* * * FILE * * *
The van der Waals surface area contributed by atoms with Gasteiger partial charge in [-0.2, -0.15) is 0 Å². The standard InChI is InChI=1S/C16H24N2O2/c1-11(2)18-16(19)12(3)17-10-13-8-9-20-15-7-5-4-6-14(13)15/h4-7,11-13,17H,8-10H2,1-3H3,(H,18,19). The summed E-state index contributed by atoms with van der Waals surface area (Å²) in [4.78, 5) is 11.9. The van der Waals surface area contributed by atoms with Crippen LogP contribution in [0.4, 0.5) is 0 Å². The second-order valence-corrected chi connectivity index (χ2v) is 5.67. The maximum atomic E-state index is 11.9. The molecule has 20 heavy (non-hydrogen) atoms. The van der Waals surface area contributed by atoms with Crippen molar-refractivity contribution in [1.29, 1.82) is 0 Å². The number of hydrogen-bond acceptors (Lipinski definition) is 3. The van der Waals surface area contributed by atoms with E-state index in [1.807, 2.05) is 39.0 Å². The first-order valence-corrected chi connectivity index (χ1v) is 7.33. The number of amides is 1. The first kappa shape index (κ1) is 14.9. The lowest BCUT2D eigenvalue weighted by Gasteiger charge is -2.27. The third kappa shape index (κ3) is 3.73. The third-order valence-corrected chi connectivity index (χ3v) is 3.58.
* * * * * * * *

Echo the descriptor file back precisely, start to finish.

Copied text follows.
The van der Waals surface area contributed by atoms with Gasteiger partial charge in [-0.2, -0.15) is 0 Å². The standard InChI is InChI=1S/C16H24N2O2/c1-11(2)18-16(19)12(3)17-10-13-8-9-20-15-7-5-4-6-14(13)15/h4-7,11-13,17H,8-10H2,1-3H3,(H,18,19). The summed E-state index contributed by atoms with van der Waals surface area (Å²) in [4.78, 5) is 11.9. The van der Waals surface area contributed by atoms with Crippen LogP contribution in [0.4, 0.5) is 0 Å². The second-order valence-corrected chi connectivity index (χ2v) is 5.67. The maximum atomic E-state index is 11.9. The molecule has 20 heavy (non-hydrogen) atoms. The van der Waals surface area contributed by atoms with Crippen molar-refractivity contribution in [1.29, 1.82) is 0 Å². The number of hydrogen-bond acceptors (Lipinski definition) is 3. The van der Waals surface area contributed by atoms with E-state index in [1.807, 2.05) is 39.0 Å². The first-order valence-corrected chi connectivity index (χ1v) is 7.33. The number of amides is 1. The first kappa shape index (κ1) is 14.9. The lowest BCUT2D eigenvalue weighted by Gasteiger charge is -2.27. The third kappa shape index (κ3) is 3.73. The third-order valence-corrected chi connectivity index (χ3v) is 3.58.